Since Linguists are known to use an array of words this must constitute the “language of English.” It is imperative that students become fluent in how to use an array of words if they are to attain any degree of Linguistic competence; indeed, it would be ludicrous to expect a child to write a high class essay without having a thorough grounding in the fundamentals of writing and spelling.
In their wisdom, educators soon realise that even very young children can be given this kind of English instruction. In fact it is considered quite shameful if a student cannot construct a paragraph by third-grade. “I’ll have to get my child an English tutor. He simply won’t apply himself to his English homework. He says its boring. He just sits there staring out the window, making up silly stories.” (Hmm…how many talented writers can relate to this one!)
Waking up in a cold sweat, the Linguist realises, gratefully, that it was all just a crazy dream. “Of course!” she reassures herself, “No society would ever reduce such a beautiful and meaningful art form to something so mindless and trivial to just focus on perfect writing with no expression or heart; no culture could be so cruel to its children as to deprive them of such a natural, satisfying means of human expression. How absurd!”
We need to show children that writing is a natural means of expressing feelings and creativity. Yes.. we need structure and all— but realistically the best pieces of literature I have read come from the heart actually lacking grammar and an extensive array of words!
I certainly will be encouraging creative writing in my classroom!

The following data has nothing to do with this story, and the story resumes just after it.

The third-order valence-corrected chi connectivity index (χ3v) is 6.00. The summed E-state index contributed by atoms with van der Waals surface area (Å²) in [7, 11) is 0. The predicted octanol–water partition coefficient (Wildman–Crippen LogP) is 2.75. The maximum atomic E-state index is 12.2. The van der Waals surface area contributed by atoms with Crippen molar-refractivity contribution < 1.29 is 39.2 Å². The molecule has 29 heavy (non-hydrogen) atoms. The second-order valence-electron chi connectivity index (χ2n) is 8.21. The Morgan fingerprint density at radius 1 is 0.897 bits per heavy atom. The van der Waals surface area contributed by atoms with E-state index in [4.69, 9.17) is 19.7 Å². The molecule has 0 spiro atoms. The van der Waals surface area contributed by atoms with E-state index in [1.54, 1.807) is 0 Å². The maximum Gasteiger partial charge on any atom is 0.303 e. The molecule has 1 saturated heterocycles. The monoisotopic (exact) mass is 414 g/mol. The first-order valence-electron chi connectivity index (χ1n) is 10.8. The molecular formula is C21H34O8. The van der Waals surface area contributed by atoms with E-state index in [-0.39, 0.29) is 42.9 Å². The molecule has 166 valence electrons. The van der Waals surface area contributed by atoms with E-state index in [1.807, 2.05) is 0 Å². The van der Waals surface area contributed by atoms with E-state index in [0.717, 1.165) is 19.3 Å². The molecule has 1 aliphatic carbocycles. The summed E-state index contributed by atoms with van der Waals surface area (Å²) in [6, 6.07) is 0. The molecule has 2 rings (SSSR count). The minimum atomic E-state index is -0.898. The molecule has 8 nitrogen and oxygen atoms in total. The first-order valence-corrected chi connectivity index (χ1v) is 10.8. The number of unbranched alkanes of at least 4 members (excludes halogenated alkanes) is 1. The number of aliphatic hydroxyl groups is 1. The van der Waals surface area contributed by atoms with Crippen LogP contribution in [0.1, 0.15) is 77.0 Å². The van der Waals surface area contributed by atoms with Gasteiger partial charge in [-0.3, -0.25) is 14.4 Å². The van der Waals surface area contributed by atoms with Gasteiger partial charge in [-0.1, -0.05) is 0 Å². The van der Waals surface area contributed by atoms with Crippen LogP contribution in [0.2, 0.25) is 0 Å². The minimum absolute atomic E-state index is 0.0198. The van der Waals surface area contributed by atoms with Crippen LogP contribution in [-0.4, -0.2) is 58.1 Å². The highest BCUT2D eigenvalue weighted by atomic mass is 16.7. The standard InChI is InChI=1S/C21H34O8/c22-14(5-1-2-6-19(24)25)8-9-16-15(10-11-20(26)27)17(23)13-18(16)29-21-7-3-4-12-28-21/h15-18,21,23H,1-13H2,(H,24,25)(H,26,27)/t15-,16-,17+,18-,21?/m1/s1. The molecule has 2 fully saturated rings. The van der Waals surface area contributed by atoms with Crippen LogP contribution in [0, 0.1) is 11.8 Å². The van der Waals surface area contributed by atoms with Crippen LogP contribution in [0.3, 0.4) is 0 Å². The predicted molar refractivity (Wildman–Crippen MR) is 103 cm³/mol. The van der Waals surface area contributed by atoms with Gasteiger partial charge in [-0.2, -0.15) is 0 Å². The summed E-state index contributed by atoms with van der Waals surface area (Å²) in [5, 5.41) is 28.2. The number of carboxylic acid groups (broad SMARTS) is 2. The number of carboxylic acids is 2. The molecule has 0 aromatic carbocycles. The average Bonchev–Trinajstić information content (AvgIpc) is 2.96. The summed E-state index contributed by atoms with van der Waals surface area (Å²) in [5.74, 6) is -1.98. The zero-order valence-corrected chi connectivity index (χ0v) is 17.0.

After a stimulating talk with one of my friends this morning, it has prompted me to examine the importance of homework.
Is all that extra work really necessary..? (This is a question that many parents ask when faced with juggling multiple role expectations).
In my opinion depending upon what is actually given, homework is important!
Let’s examine some of the six constructive purposes for homework in the context of a child’s educational experience. The first two are the most important and obvious. Through (1) practice and (2) participation in learning tasks, homework can improve the child’s achievement. Thus, it would be expected that if homework were completed accurately, there would be an increase in mastery of basic academic skills, such as reading, writing, spelling and mathematics. However, constant review and follow-up by the teacher is essential in correcting any errors that may be apparent.
If a larger homework task such as a project is assigned, I see still great importance. Such a task gives the opportunity to teach students the fundamentals of time management and research technique which will help them in their future careers.
If homework is merely busy work; mundane; rigorous; and does not consolidate items covered in class, is there really an importance to it..? (Essentially in this case all we are really doing is burdening families in trying to get through all the assigned material.)
What are your thoughts??